Takeaways from Michigan’s terrible loss to Minnesota

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This one could have been much uglier than it was.

The Michigan Wolverines fell at home to the Minnesota Golden Gophers on Saturday night, 75-65. If it hadn’t been for a short run in the second half, the Wolverines could have lost twice as much. There are a lot of things this team need to improve ahead of their next Big Ten game after the New Year.

Here are three things to remember after losing.

Michigan was punched in the mouth to start the second half and didn’t respond well

Thanks to Minnesota, because after Michigan dominated the boards and looked like the better team in the first 20 minutes, the Golden Gophers started the second half on fire and never looked back.

Payton Willis and Jamison Battle capitalized on the beauty Michigan couldn’t answer and dug a really big hole. Michigan couldn’t get saves for much of that game as there seemed to be a lot of misunderstanding over switches to go with poor fencing and inconsistent inside defense.

The Wolverines have a knack for going bucket-for-bucket in games like this, but they just couldn’t get any open shots and forced a lot of looks to try and keep up with the Golden Gophers.

With Minnesota playing their best basketball, there have been far too many times Michigan has looked shy and looked like a young team that didn’t know what to do with no momentum and no lead at home.

Those tough stretches are when Michigan needs a ranger to get together and get a few big buckets. Eli Brooks was this guy before, but didn’t hunt his own shot much in this game as he was well guarded. DeVante ‘Jones tried to be that guy and got a few clutch buckets, but made a lot of mistakes and had a weird selection of shots. Caleb Houstan was seen as a potential man of confidence, but at times struggled to be self-confident. He blocked his first shot of the match and sort of vanished.

Confidence losses like the ones the Wolverines showed ended up being deadly, and their defensive mistakes combined with offensive woes made a comeback nearly impossible.

A tale of two halves for Hunter Dickinson

As dominant as he was last season, he was a bit predictable: he could end up on dump downs and dominate the offensive glass. Aside from those bunnies, he got the majority of his points in the half court on a hook shot with his left hand on his right shoulder.

Dickinson showed major improvements in attack in this game, especially in the first half. His first bucket of the game was a turnaround at the post with a friendly roll, and he settled in from there conceding another mid-range shot before draining an 18-footer.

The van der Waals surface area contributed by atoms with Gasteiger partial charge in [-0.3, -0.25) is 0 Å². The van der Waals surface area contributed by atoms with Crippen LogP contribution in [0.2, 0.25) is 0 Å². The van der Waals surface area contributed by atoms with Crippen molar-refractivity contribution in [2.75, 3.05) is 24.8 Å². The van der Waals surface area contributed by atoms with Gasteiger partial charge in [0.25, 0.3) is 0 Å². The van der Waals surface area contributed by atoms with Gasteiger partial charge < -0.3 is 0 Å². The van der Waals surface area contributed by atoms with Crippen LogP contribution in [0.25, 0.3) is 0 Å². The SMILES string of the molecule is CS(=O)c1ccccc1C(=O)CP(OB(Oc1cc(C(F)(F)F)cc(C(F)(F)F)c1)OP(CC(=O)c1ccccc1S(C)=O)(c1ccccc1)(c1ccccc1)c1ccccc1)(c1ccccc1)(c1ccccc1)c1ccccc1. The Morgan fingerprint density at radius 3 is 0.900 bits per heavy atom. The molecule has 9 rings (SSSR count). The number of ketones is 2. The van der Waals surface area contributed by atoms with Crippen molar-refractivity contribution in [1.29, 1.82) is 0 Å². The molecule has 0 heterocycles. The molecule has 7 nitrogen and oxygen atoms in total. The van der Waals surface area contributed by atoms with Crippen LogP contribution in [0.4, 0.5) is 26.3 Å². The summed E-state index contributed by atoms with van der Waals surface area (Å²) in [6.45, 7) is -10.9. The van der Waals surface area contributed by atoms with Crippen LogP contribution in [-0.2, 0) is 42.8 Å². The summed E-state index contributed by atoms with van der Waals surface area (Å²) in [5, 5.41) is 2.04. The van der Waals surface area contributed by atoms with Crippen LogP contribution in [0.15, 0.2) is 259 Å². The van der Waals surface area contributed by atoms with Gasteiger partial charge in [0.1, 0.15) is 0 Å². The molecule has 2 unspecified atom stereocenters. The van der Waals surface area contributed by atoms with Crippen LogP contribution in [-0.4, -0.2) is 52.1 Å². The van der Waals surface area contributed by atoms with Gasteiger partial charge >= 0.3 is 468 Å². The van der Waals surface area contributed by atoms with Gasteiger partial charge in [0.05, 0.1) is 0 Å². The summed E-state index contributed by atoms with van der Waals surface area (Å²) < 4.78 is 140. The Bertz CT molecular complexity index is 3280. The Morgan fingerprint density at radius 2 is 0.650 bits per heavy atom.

After almost pulling a double-double in the first half, Dickinson didn’t look good in the second half. As good a passer as he could be, he sometimes had tunnel vision and was a bit of a black hole trying to get into a rhythm. He also got a little overconfident in that outside shot, making a three and never quite got into the same pace after that.

The Hunter Dickinson we saw in the first half is a true NBA player, but the Hunter Dickinson we saw in the second half didn’t help the Wolverines much. He needs to be more consistent for the Wolverines in order to avoid offensive mistakes like they did in this game.

This offense is painful to watch sometimes

All the offensive mistakes that plagued the Wolverines throughout the season have surfaced in this game.

From the 10:22 mark to the 6:09 mark in the second half, the Wolverines have not scored a single point. Stretches like this are going to be deadly in the Big Ten game, especially against a good team like Minnesota.

There have been far too many times guys watching Dickinson at the station. They need to cut more and can’t rely on ball screens to reach the rim.

Despite the issues, there were some bright spots in this second half. Jones drove all the way to the rim and did some tough layups to keep Michigan in single digits for most of the half, and was a pleasant surprise at times offensively. He still made silly plays and had a selection of weird moves, but he’s the best version of himself when he can use his speed to go down a hill.

Despite a modest seven points, Moussa Diabate had one of his best games of the year, which is even more impressive when you remember that he didn’t even make the trip to Nebraska because of a non-COVID disease. He’s put in a huge effort on both ends of the court and has such a high basketball IQ in terms of post positioning and fouls when he’s near the edge. He had 13 rebounds, a game high, and made a lot of plays to keep this game tight. Brandon Johns Jr. won’t have that starting spot anytime soon.

It was also heartening to see Michigan continue its own momentum to reduce a 16-point deficit to a six-point deficit. They haven’t shown that 3/4 press on the pitch for a long time, but with Diabate up front forcing Minnesota’s turnovers, there was a brief moment it looked like Michigan could pull off their comeback.

But the Wolverines failed and made costly mistakes down the stretch to lose in double digits.

Scoring droughts and a lack of consistent shot selection has killed the Wolverines all year and if they can’t figure out how to set a more offensive pace or how to respond to the other team’s runs, it will be a problem. tough battle to even make the NCAA tournament.

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